‘30. All relevant departments, bodies and agencies that deal with biodiversity should have in-house ecological expertise to advise on all biodiversity related policies and activities.
The concepts of sustainability, climate change, biodiversity and carbon footprints might appear daunting to a lot of people. But just as you would use an accountant to help with your accounting, you should use an ecologist to help with your ecological practices.
Ecologists are able to provide organisations with expertise on specialised solutions to the growing environmental issues that companies are not having to face in order to play their part in the changing world.
Dr Amanda Greer leads our team of ecologists. We are very proud that all our training is delivered by experts in the subject matter. We know environmental issues can attract a lot of green washing and people paying lip service. Our trainers are passionate about climate action both as part of their careers but also in their home lives.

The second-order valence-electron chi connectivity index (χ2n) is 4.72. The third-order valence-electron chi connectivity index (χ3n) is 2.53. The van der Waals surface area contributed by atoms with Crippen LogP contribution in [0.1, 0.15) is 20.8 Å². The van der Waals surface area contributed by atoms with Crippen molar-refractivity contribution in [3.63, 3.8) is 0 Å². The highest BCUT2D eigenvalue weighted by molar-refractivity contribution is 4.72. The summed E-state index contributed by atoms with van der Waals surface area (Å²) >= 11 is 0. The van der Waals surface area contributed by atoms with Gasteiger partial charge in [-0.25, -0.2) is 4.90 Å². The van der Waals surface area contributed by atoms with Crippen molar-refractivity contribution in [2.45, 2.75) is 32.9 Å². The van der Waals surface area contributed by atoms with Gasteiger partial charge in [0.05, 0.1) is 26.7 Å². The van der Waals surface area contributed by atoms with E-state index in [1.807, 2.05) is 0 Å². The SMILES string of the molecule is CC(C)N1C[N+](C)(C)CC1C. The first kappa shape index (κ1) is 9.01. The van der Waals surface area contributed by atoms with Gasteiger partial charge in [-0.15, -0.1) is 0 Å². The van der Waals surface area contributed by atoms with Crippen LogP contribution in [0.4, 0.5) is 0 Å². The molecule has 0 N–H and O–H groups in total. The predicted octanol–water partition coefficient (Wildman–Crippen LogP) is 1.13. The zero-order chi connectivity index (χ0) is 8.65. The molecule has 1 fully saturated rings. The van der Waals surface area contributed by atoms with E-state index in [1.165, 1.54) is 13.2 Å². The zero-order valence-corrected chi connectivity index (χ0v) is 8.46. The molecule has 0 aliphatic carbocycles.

‘42. Local authorities are uniquely placed to deliver biodiversity projects. Biodiversity funding and staff resources in local authorities must be significantly increased. Local authorities must be accountable and report on their biodiversity activities. Current resources must be enhanced, and biodiversity given greater priority in the councils’ activities.’
The inherent value of biodiversity is priceless. It makes the world and creates the only livable planet in the observable universe.
Biodiversity doesn’t just make the world livable, it creates a landscape where humans and nature can flourish! Its capacity to combat climate change is equal to its capacity to enhance human well-being.
The social benefits of healthy biodiversity not only include mental and physical well-being, but also save taxpayer money. Biodiversity in Ireland is estimated to be worth 2.6billion each year. With biodiversity being such a key measure in community well-being, it is vital that significant funding and resources are allocated towards the conservation and restoration of biodiversity!